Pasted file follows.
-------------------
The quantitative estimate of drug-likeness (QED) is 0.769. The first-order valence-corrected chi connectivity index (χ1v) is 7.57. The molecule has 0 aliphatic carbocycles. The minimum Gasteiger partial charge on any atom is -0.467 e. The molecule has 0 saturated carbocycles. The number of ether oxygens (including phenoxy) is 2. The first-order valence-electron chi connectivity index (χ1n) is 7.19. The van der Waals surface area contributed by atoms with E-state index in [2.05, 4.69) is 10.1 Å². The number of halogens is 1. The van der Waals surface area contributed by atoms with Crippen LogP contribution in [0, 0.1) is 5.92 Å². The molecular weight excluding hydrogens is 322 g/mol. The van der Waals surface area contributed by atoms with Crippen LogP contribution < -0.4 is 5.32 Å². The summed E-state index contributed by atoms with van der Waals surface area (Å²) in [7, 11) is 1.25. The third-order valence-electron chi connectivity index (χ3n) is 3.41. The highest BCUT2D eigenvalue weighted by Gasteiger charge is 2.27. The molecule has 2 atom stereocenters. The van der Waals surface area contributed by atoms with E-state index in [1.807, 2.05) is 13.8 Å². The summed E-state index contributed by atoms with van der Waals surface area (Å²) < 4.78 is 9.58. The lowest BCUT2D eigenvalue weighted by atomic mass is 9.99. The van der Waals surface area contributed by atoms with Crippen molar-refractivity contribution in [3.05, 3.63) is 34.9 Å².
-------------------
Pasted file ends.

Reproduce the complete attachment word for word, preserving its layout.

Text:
The quantitative estimate of drug-likeness (QED) is 0.769. The first-order valence-corrected chi connectivity index (χ1v) is 7.57. The molecule has 0 aliphatic carbocycles. The minimum Gasteiger partial charge on any atom is -0.467 e. The molecule has 0 saturated carbocycles. The number of ether oxygens (including phenoxy) is 2. The first-order valence-electron chi connectivity index (χ1n) is 7.19. The van der Waals surface area contributed by atoms with E-state index in [2.05, 4.69) is 10.1 Å². The number of halogens is 1. The van der Waals surface area contributed by atoms with Crippen LogP contribution in [0, 0.1) is 5.92 Å². The molecular weight excluding hydrogens is 322 g/mol. The van der Waals surface area contributed by atoms with Crippen LogP contribution < -0.4 is 5.32 Å². The summed E-state index contributed by atoms with van der Waals surface area (Å²) in [7, 11) is 1.25. The third-order valence-electron chi connectivity index (χ3n) is 3.41. The highest BCUT2D eigenvalue weighted by Gasteiger charge is 2.27. The molecule has 2 atom stereocenters. The van der Waals surface area contributed by atoms with E-state index in [1.807, 2.05) is 13.8 Å². The summed E-state index contributed by atoms with van der Waals surface area (Å²) < 4.78 is 9.58. The lowest BCUT2D eigenvalue weighted by atomic mass is 9.99. The van der Waals surface area contributed by atoms with Crippen molar-refractivity contribution in [3.05, 3.63) is 34.9 Å².